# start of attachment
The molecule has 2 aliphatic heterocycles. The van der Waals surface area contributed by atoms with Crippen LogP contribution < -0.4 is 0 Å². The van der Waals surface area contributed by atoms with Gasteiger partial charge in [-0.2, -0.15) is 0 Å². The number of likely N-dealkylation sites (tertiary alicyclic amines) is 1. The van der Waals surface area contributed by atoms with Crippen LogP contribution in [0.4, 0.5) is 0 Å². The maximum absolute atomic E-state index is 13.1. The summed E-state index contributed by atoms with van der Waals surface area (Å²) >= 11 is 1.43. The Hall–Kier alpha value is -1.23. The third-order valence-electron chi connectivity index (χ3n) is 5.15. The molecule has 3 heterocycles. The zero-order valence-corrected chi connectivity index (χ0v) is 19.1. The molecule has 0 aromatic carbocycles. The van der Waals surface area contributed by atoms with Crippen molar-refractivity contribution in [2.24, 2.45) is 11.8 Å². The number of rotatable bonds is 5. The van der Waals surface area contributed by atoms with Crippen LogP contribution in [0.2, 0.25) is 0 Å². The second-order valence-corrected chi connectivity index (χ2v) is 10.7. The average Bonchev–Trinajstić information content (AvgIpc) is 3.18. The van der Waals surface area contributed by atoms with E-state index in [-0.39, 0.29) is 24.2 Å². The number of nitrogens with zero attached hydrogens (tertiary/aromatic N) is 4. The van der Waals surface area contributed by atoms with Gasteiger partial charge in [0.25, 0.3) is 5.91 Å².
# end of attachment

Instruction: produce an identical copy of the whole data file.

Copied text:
The molecule has 2 aliphatic heterocycles. The van der Waals surface area contributed by atoms with Crippen LogP contribution < -0.4 is 0 Å². The van der Waals surface area contributed by atoms with Gasteiger partial charge in [-0.2, -0.15) is 0 Å². The number of likely N-dealkylation sites (tertiary alicyclic amines) is 1. The van der Waals surface area contributed by atoms with Crippen LogP contribution in [0.4, 0.5) is 0 Å². The maximum absolute atomic E-state index is 13.1. The summed E-state index contributed by atoms with van der Waals surface area (Å²) >= 11 is 1.43. The Hall–Kier alpha value is -1.23. The third-order valence-electron chi connectivity index (χ3n) is 5.15. The molecule has 3 heterocycles. The zero-order valence-corrected chi connectivity index (χ0v) is 19.1. The molecule has 0 aromatic carbocycles. The van der Waals surface area contributed by atoms with Crippen molar-refractivity contribution in [2.24, 2.45) is 11.8 Å². The number of rotatable bonds is 5. The van der Waals surface area contributed by atoms with Crippen LogP contribution in [0.2, 0.25) is 0 Å². The second-order valence-corrected chi connectivity index (χ2v) is 10.7. The average Bonchev–Trinajstić information content (AvgIpc) is 3.18. The van der Waals surface area contributed by atoms with E-state index in [-0.39, 0.29) is 24.2 Å². The number of nitrogens with zero attached hydrogens (tertiary/aromatic N) is 4. The van der Waals surface area contributed by atoms with Gasteiger partial charge in [0.25, 0.3) is 5.91 Å².